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Illness, Medicine and What Matters in the End
- Read in 15 minutes
- Audio & text available
- Contains 9 key ideas
Being Mortal (2014) helps the reader navigate and understand one of life’s most sobering inevitabilities: death. In this book, you will learn about the successes and failures of modern society’s approach to death and dying. You’ll also learn how to confront death and, by doing so, how to make the most out of life.
Key idea 1 of 9
Old age and disease result in a loss of independence, causing reliance on family, medicine and social programs.
It’s unpleasant to think about death and disease. Yet every one of us will eventually be confronted with them, both directly, as our own body ages, and indirectly, as our loved ones age and pass on. Precisely because it’s inevitable, it is tremendously important to talk about death and dying.
As we age, our organs slowly lose their strength and efficiency. Our bones, muscles and teeth, for example, lose mass, while our blood vessels and joints harden. As our bodies undergo this process, the heart has to pump harder to maintain blood flow, causing many elderly people to suffer from high blood pressure.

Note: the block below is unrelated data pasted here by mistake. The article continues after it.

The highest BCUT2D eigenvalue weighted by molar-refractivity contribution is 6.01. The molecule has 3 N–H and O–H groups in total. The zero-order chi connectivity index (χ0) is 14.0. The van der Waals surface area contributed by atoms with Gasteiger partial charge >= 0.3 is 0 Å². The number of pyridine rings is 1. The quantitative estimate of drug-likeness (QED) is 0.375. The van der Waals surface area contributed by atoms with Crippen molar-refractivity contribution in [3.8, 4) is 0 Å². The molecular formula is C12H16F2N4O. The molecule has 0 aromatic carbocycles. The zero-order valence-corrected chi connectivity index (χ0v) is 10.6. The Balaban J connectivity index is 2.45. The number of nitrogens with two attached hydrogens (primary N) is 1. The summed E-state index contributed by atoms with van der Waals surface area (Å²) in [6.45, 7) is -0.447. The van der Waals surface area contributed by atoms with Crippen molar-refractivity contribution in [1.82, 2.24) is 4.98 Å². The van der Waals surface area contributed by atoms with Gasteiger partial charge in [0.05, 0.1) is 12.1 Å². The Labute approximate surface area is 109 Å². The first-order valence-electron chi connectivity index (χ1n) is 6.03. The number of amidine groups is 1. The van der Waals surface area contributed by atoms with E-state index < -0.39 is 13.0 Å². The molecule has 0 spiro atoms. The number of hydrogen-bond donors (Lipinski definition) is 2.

Our brains aren’t spared deterioration, either; the brain shrinks in size, often resulting in dementia.
As our bodily systems gradually fail us, we become more prone to injury and disease, and less capable of caring for ourselves.
Muscle weakness, for instance, causes many elderly people to suffer dangerous falls. In the US alone, some 350,000 people per year break a hip due to muscle deterioration.
The process of aging makes it harder to maintain an independent lifestyle. Even daily activities – from grocery shopping to using the toilet – become increasingly difficult.
Eventually, we’ll need permanent help from family or medical professionals, which often means spending our remaining years in a hospital or nursing home.
The increased vulnerability that comes with old age is a hard fact, but that doesn’t make it any easier to accept. It’s important, then, that we consider the realities of aging and death, and find ways to make the experience less painful.